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Private Sector Participation in Distribution Puneet Munjal, Sr. GM TATA POWER DELHI DISTRIBUTION LIMITED (formerly North Delhi Power Limited) Dec 23, 2011.

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Presentation on theme: "Private Sector Participation in Distribution Puneet Munjal, Sr. GM TATA POWER DELHI DISTRIBUTION LIMITED (formerly North Delhi Power Limited) Dec 23, 2011."— Presentation transcript:

1 Private Sector Participation in Distribution Puneet Munjal, Sr. GM TATA POWER DELHI DISTRIBUTION LIMITED (formerly North Delhi Power Limited) Dec 23, 2011

2 Contents Setting the Context Key Issues in the Distribution Sector Need for Private Sector Participation Tata Power Delhi Distribution Limited (A PPP Model) Pre Reforms Situation in Delhi Reforms Objectives Delhi PPP Model About Tata Power Delhi Distribution Limited Our Turnaround Story Initiatives AT&C Loss Reduction Reliability Consumer Service Excellence Change Management Corporate Sustainability

3 Key Issues in the Distribution Sector (1/3) High Aggregate Technical and Commercial Losses National Average at 26-28% Absence of Cost Reflective Tariffs Huge Revenue Gaps for discoms on account of Deferred Tariffs: creation of Regulatory Assets not in favor of anyone except bankers ! Incorrect economic signals to consumers on consumption vis-à-vis price As per Plng. Commissions HLP Report, losses of SEBs at end of 2010 at Rs. 1,07,000 Cr; to increase to app. 2,90,000 Cr. by end of XII Plan (2017) at existing tariffs 3 Source: PFC Report on Performance of Power Utilities 2009-10 Deteriorating Financial Health of DISCOMS; Banks limiting/ restricting exposure to Power Distribution Sector

4 Key Issues in the Distribution Sector (2/3) Huge Cross subsidies built into existing tariff structures Major inhibitor to introduction of Competition under Open Access Framework Insignificant progress towards Tariff Rationalization in line with NTP Spiraling Generation Tariffs No control on Input (Coal/ Gas cost for Power Generation) but output cost (Retail Tariff) is controlled Dissonance between Generation and Distribution Regulations – while in Distt., efficiency is expected to be brought annually in O&M Costs (RPI- X), no such requirement in Generation. 4 Source: PFC Report on Performance of Power Utilities 2009-10 Competition Open Access yet to take off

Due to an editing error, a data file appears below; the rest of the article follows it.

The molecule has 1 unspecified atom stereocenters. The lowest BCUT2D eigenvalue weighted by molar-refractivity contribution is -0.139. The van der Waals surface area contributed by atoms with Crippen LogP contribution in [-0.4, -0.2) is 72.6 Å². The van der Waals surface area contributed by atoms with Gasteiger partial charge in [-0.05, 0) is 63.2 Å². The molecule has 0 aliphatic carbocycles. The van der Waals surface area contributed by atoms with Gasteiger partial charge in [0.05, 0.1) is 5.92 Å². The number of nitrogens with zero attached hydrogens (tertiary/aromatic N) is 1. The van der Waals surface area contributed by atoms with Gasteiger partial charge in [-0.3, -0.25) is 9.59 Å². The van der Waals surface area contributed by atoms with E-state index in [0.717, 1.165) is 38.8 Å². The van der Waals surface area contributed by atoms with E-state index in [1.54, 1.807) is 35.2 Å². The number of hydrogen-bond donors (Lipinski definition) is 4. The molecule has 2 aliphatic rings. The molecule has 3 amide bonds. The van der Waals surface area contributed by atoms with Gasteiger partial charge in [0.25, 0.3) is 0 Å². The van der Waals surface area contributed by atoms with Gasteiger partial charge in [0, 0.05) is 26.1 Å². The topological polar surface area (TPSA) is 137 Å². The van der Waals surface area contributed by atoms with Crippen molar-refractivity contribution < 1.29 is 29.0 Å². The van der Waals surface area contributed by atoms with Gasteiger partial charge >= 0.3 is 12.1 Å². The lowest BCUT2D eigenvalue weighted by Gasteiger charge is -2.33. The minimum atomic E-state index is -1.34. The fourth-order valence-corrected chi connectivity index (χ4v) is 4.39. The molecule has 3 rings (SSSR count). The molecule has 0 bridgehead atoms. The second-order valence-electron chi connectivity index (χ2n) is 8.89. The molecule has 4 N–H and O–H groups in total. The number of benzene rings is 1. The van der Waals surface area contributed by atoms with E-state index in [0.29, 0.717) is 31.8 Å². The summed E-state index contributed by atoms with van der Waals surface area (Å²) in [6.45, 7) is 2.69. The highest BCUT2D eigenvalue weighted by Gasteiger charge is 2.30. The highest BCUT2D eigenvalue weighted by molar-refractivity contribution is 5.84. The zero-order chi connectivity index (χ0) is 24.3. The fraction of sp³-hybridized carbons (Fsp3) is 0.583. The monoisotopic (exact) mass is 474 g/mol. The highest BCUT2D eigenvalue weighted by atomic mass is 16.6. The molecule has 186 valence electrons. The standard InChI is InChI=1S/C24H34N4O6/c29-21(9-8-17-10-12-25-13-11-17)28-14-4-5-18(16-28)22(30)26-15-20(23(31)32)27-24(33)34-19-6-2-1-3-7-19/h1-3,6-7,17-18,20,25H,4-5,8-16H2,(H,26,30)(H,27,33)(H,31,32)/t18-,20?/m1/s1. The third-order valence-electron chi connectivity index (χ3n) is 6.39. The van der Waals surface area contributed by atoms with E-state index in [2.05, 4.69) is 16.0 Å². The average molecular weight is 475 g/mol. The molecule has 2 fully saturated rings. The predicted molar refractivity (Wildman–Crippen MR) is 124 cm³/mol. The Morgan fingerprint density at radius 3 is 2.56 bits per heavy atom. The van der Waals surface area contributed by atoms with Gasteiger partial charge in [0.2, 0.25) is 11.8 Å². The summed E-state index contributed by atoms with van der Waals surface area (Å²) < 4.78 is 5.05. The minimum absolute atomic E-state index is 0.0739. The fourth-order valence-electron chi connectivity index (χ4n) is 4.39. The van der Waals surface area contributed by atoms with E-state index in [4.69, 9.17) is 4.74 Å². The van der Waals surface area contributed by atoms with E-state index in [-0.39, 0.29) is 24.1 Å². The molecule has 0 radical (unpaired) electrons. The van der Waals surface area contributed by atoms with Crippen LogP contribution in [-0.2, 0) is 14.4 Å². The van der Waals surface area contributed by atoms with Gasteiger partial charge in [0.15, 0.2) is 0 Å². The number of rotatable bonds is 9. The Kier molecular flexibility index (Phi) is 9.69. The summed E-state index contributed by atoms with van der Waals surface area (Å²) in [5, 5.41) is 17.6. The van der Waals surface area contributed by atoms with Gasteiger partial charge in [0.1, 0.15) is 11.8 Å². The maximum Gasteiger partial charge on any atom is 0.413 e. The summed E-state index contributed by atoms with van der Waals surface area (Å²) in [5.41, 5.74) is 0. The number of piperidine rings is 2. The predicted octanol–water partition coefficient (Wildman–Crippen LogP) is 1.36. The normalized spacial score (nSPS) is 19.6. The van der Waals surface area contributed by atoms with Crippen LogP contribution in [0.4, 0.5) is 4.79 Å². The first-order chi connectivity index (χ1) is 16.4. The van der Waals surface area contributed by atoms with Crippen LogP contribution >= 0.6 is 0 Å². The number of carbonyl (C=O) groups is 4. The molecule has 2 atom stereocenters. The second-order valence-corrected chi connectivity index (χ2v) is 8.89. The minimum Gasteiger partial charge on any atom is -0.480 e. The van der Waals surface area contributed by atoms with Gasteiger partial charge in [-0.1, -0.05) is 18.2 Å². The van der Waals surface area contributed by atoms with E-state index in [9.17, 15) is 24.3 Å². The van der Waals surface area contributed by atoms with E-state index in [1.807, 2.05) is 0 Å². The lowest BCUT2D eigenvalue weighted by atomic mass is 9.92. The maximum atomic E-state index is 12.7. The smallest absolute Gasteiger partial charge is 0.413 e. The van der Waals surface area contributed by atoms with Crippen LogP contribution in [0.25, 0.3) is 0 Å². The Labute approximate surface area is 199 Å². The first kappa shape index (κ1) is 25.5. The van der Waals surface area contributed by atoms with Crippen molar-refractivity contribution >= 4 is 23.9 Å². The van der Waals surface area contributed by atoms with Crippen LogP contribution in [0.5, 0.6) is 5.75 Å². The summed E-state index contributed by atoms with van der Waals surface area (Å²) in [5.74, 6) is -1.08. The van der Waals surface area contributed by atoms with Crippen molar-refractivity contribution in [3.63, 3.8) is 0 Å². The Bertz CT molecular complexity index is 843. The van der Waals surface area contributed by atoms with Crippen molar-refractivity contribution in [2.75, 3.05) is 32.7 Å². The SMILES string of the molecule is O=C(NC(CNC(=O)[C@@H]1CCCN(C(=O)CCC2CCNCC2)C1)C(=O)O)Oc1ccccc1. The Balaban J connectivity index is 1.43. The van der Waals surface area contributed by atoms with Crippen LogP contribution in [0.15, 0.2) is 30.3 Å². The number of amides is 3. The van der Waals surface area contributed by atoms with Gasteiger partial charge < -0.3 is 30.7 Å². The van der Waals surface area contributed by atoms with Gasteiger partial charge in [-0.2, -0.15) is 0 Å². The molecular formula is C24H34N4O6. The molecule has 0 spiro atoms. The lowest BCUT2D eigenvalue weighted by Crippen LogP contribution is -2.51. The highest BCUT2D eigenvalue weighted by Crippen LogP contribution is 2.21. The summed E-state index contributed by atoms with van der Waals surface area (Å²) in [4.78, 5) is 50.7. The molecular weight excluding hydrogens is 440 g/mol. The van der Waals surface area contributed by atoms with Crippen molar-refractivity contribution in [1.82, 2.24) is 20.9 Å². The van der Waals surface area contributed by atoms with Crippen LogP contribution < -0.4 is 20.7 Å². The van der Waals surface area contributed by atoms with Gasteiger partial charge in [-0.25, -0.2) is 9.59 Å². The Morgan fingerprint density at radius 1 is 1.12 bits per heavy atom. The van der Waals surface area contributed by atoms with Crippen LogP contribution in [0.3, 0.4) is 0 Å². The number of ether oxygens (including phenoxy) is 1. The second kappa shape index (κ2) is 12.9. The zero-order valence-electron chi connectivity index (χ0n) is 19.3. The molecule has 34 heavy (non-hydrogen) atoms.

5 Need for Private Sector Participation Professional and Accountable Management Introduction of Best Practices Agility in decision making Attract talent in the Distribution Sector Responsiveness to consumer expectations Ability to inculcate Performance Orientation in Employees Equity contribution by private players can free scarce state resources for public use 5 State Owned Current Scenario (More than 85% state owned) PPP DF What can private participation offer ? Private participation – insulates Utility from Political Interference ; runs utility on Commercial principles Pvt

6 Need for Private Sector Participation Observation of High Level Panel studying various distribution models in India Govt. owned utilities have to perform within a rigid framework coupled with low levels of accountability While, Private Utilities enjoy greater flexibility in operations, are more focused on their actual businesses and have greater individual accountability at all levels To raise high density areas to optimum levels of efficiency and performance, these should be carved out into separate entities and privatized 6

7 Some Pre Requisites for Private Sector Participation Sustainable Business Model Reasonable Return after recovery of costs Clean Balance Sheets Reasonably Accurate Baseline Stable Regulatory Regime: MYT Policy Cost Reflective Tariffs Govt. Support for Transition Loss Reduction : Police Force, Special Courts Freedom to select employees (maybe restricted) 7